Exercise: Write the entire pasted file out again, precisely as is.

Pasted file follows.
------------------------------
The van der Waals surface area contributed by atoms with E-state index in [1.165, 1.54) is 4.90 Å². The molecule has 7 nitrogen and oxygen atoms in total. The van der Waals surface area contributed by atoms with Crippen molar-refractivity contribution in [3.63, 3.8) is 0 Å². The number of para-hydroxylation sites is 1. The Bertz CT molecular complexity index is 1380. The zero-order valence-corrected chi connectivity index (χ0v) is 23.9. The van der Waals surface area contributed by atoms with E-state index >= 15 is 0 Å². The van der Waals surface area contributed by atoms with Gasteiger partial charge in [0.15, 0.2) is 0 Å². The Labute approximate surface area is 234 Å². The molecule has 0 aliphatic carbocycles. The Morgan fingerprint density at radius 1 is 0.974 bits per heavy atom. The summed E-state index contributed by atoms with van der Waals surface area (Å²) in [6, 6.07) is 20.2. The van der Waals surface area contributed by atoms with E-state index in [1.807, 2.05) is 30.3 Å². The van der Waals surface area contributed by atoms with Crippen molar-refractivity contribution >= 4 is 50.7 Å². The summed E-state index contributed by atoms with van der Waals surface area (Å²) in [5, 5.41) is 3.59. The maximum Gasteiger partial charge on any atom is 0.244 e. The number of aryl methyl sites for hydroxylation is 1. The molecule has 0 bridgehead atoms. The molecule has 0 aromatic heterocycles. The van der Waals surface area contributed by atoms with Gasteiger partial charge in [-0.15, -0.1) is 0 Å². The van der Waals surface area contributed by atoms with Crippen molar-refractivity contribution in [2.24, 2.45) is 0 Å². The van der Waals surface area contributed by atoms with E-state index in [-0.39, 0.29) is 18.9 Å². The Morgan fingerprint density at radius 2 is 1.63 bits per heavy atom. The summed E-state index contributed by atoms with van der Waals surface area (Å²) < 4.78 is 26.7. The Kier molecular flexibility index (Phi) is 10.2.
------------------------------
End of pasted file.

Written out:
The van der Waals surface area contributed by atoms with E-state index in [1.165, 1.54) is 4.90 Å². The molecule has 7 nitrogen and oxygen atoms in total. The van der Waals surface area contributed by atoms with Crippen molar-refractivity contribution in [3.63, 3.8) is 0 Å². The number of para-hydroxylation sites is 1. The Bertz CT molecular complexity index is 1380. The zero-order valence-corrected chi connectivity index (χ0v) is 23.9. The van der Waals surface area contributed by atoms with E-state index >= 15 is 0 Å². The van der Waals surface area contributed by atoms with Gasteiger partial charge in [0.15, 0.2) is 0 Å². The Labute approximate surface area is 234 Å². The molecule has 0 aliphatic carbocycles. The Morgan fingerprint density at radius 1 is 0.974 bits per heavy atom. The summed E-state index contributed by atoms with van der Waals surface area (Å²) in [6, 6.07) is 20.2. The van der Waals surface area contributed by atoms with E-state index in [1.807, 2.05) is 30.3 Å². The van der Waals surface area contributed by atoms with Crippen molar-refractivity contribution >= 4 is 50.7 Å². The summed E-state index contributed by atoms with van der Waals surface area (Å²) in [5, 5.41) is 3.59. The maximum Gasteiger partial charge on any atom is 0.244 e. The number of aryl methyl sites for hydroxylation is 1. The molecule has 0 bridgehead atoms. The molecule has 0 aromatic heterocycles. The van der Waals surface area contributed by atoms with Gasteiger partial charge in [-0.15, -0.1) is 0 Å². The van der Waals surface area contributed by atoms with Crippen molar-refractivity contribution in [2.24, 2.45) is 0 Å². The van der Waals surface area contributed by atoms with E-state index in [-0.39, 0.29) is 18.9 Å². The Morgan fingerprint density at radius 2 is 1.63 bits per heavy atom. The summed E-state index contributed by atoms with van der Waals surface area (Å²) < 4.78 is 26.7. The Kier molecular flexibility index (Phi) is 10.2.